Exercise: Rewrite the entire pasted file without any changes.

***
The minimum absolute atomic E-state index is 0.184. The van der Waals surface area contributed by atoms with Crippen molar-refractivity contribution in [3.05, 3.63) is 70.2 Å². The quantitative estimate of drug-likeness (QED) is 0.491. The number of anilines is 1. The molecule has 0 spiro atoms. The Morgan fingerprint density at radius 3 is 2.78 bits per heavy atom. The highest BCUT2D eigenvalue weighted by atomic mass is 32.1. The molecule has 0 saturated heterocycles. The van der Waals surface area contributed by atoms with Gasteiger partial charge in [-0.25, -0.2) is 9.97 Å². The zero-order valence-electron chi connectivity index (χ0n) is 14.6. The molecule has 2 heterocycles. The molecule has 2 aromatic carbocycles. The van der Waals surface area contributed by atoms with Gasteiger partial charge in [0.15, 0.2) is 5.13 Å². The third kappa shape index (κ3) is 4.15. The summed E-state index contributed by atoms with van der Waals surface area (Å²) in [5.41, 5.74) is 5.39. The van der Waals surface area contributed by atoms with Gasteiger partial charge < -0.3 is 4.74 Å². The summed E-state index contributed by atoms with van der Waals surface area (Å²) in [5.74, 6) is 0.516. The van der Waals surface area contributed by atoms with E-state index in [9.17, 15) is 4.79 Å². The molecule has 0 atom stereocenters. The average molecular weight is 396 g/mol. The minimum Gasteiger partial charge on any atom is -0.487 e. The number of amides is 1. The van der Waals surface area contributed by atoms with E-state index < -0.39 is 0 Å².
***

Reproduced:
The minimum absolute atomic E-state index is 0.184. The van der Waals surface area contributed by atoms with Crippen molar-refractivity contribution in [3.05, 3.63) is 70.2 Å². The quantitative estimate of drug-likeness (QED) is 0.491. The number of anilines is 1. The molecule has 0 spiro atoms. The Morgan fingerprint density at radius 3 is 2.78 bits per heavy atom. The highest BCUT2D eigenvalue weighted by atomic mass is 32.1. The molecule has 0 saturated heterocycles. The van der Waals surface area contributed by atoms with Gasteiger partial charge in [-0.25, -0.2) is 9.97 Å². The zero-order valence-electron chi connectivity index (χ0n) is 14.6. The molecule has 2 heterocycles. The molecule has 2 aromatic carbocycles. The van der Waals surface area contributed by atoms with Gasteiger partial charge in [0.15, 0.2) is 5.13 Å². The third kappa shape index (κ3) is 4.15. The summed E-state index contributed by atoms with van der Waals surface area (Å²) in [5.41, 5.74) is 5.39. The van der Waals surface area contributed by atoms with Gasteiger partial charge < -0.3 is 4.74 Å². The summed E-state index contributed by atoms with van der Waals surface area (Å²) in [5.74, 6) is 0.516. The van der Waals surface area contributed by atoms with E-state index in [9.17, 15) is 4.79 Å². The molecule has 0 atom stereocenters. The average molecular weight is 396 g/mol. The minimum Gasteiger partial charge on any atom is -0.487 e. The number of amides is 1. The van der Waals surface area contributed by atoms with E-state index < -0.39 is 0 Å².